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&& .SHORT TERM /SUNDAY THROUGH MONDAY NIGHT/... As of 300 AM Saturday...A front will likely lie in close proximity to the Forecast Area on Sun and may actually bisect the area. A deep area of low pressure, cut off from the main flow, should be located across the mid south Sun morning. The upper low is expected to move slowly to the SE across Tennessee and Georgia and should be moving offshore of coastal Georgia during Mon and then up the Carolina coast to a position near Cape Fear by first light Tue. The surface low should take a similar path. The coastal system will be pulling slowly north of the area during Tue. This scenario results in a very wet period for the eastern Carolinas with strong lift and deep moisture. We are forecasting rainfall amounts of 1 to 3 inches with perhaps higher amounts, especially across the Cape Fear Region. This will not be enough to cause widespread flooding, but showers and thunderstorms with heavy rain may cause localized ponding, especially in urban areas. The severe threat is expected to be isolated with limited instability. Mixed layer CAPE values should reach 500 to 1000 J/kg Sun. Guidance shows effective shear values have increased over 24 hours ago with 0-6 km bulk shear of 40-50 kt. However, overall wind fields remain very modest. Then on Mon, a pocket of cold air with 500 mb temps down to minus 16 deg C, skirts the area. We are expecting little if any glimpses of sunshine on Mon to help further steepen lapse rates. However, should any convection be able to attain sufficient depth, severe weather will become a risk to include large hail and we will be watching for this possibility in later forecasts. && .LONG TERM /TUESDAY THROUGH FRIDAY/... As of 300 PM Friday...The extended period will be active early on. As for Wednesday through Friday mid level ridging will develop across the southeast as deep troughing develops out west. By Tuesday morning the surface low should be near Cape Hatteras with the mid level feature not too far behind. POPs will be trending down Tuesday. The remainder of the week should be dry with above normal temperatures trending even higher as time goes on. && .AVIATION /12Z SATURDAY THROUGH WEDNESDAY/... As of 12Z...High confidence in VFR conditions today and tonight with the potential for MVFR toward 12z Sun. High pressure offshore will keep a cold front to the north at bay, but increased moisture will permit at least SCT afternoon CU at VFR levels. A few showers and even isolated tstms are possible, mostly along the sea breeze, but are not expected to impact any of the terminals. SW winds will remain above 5 kt through daybreak, then increase to 10-15 kt, with gusts over 20 kt at the coastal terminals behind the sea breeze. A local backing to the S/SW is also forecast at KILM/KCRE/KMYR this afternoon. Winds will ease slowly after dark, and the aforementioned cold front will begin to sag southward. The front may sag through KLBT and KILM 06-09z and may be near KCRE and KFLO by 12z, allowing light winds at that time to back to an easterly or northeast direction. Clouds and showers working their way south should allow ceilings to lower with MVFR ceilings forecast to develop at all the terminals overnight and Sun morning. Showers may drop the visibility into the MVFR category as well. Extended outlook...Periods of MVFR and IFR Sunday and Monday in showers and thunderstorms. && .MARINE...
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NEAR TERM /THROUGH TONIGHT/... As of 1000 AM Saturday...A strong seabreeze circulation should develop early this afternoon as inland temperatures soar well into the 80s but air temps over the coastal waters remain in the lower 70s. This should push wind speeds to a solid 20 knots at the beaches this afternoon with gusts to near 25 knots at times. An exercise caution headline may be issued on the next update if these winds appear to last more than a few hours. Current seas consist of mainly a 5-second wind wave which will be quite uncomfortable for small craft through the day. Discussion from 300 AM follows... High pressure offshore and a cold front to the north will keep the waters sandwiched in a pinched gradient through tonight. Winds will persist from the SW at 15-20 kt much of the near term, although a local backing along with slightly higher speeds is expected within the near shore sea breeze circulation. Late in the period, the cold front will drop into the northern waters and the gradient will begin to relax, so a decrease in wind speeds along with a shift to the E is possible for AMZ250 and AMZ252 before morning on Sunday, but the SC waters will remain SW at 10-15 kt. Although a long period easterly swell will exist in the spectrum today, likely from post-tropical storm Arlene, the predominant wave group will be a SW 5 sec wave, driving seas to 3-4 ft with isolated 5 fters. At this time no cautionary statements are expected, but it will get close to SCEC criteria this evening. SHORT TERM /SUNDAY THROUGH MONDAY NIGHT/... As of 300 AM Saturday...A backdoor cold front may reach portions of the waters before stalling on Sun. The weather across the marine environment will be wet and stormy for much of this period. Slow moving low pressure well to our west Sun will take a track to the southeast, moving offshore of Georgia before turning up the Southeast coast Mon, reaching the Cape Fear area near first light Tue morning. Mariners should expect poor visibility in showers and thunderstorms with perhaps the worst of the visibility restrictions developing Sun night and persisting through Mon night. The wind direction ahead of the low should be mainly SE and S, Sun through Mon. On the backside of the low, the wind direction will shift to N Mon night. The strongest winds are expected to develop on the backside of the low and may reach 20 to 25 kt later Mon night. Wind speeds earlier in the period will be up to 15 to 20 kt. Seas will be 3 to 4 ft Sun with seas building up to 4 to 5 ft across the southern waters Sun night and up to 6 ft Mon night. Across the northern waters, seas will build up to 6 ft Sun night and up to 7 ft Mon night. Seas may be higher throughout on Tue. LONG TERM /TUESDAY THROUGH WEDNESDAY/... As of 300 PM Friday...A complex storm system will continue to move up the coast Tuesday and with the nature of the storm and the extended time frame, confidence is low for this forecast. The flow will turn offshore Tuesday. As of now, speeds should remain below flag criteria, but an extended period of somewhat churned up seas may allow heights to eclipse six feet. Both elements should subside considerably Wednesday.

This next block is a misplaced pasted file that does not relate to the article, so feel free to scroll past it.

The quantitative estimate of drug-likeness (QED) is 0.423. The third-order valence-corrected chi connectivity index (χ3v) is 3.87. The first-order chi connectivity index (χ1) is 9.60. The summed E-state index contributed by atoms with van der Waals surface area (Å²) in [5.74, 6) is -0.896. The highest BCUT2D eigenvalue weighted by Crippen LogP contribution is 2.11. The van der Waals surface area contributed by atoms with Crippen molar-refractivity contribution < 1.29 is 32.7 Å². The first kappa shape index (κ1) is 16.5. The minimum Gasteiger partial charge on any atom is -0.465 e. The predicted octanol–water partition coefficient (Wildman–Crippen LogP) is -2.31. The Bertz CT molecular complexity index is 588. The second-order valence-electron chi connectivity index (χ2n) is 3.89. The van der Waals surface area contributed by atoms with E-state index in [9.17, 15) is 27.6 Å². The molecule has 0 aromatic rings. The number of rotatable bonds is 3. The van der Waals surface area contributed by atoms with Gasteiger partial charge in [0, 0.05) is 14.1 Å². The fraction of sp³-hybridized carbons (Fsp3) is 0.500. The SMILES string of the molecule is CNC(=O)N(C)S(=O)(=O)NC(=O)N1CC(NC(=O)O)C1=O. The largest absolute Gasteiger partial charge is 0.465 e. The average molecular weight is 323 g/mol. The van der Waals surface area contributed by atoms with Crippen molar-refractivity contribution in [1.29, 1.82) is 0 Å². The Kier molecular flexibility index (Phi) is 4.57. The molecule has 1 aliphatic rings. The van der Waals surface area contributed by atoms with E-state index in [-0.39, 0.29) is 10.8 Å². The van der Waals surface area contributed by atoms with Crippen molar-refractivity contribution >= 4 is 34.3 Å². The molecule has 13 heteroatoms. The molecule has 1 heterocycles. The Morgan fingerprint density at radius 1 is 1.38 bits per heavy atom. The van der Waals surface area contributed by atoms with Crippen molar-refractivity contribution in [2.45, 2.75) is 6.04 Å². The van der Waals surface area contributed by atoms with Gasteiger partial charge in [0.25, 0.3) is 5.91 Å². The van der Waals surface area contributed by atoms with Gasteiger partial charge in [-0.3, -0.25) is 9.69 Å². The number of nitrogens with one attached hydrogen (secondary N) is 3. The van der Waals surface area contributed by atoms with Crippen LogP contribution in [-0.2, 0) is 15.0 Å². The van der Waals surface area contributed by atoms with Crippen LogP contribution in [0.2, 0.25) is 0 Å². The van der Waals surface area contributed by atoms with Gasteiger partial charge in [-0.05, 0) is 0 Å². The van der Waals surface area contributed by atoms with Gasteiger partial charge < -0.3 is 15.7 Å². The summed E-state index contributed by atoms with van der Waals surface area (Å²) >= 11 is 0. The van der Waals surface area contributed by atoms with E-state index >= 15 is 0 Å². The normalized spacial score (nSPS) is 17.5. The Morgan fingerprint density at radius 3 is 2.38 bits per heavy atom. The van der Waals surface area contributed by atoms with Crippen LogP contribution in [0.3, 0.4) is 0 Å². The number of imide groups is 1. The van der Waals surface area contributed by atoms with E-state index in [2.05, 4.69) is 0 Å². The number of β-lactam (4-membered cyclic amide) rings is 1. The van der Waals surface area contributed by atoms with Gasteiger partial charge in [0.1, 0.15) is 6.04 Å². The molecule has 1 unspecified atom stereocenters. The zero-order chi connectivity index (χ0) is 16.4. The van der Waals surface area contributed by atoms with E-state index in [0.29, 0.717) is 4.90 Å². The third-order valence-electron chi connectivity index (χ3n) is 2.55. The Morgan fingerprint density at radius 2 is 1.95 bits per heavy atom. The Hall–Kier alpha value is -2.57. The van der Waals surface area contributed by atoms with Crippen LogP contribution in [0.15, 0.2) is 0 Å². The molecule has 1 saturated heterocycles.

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&& .ILM WATCHES/WARNINGS/ADVISORIES...
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SC...Beach Hazards Statement until 8 PM EDT this evening for SCZ054- 056. NC...Beach Hazards Statement until 8 PM EDT this evening for NCZ106- 108-110. MARINE...None.
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&& $$ SYNOPSIS...RJD NEAR TERM...TRA SHORT TERM...RJD LONG TERM...SHK AVIATION...RJD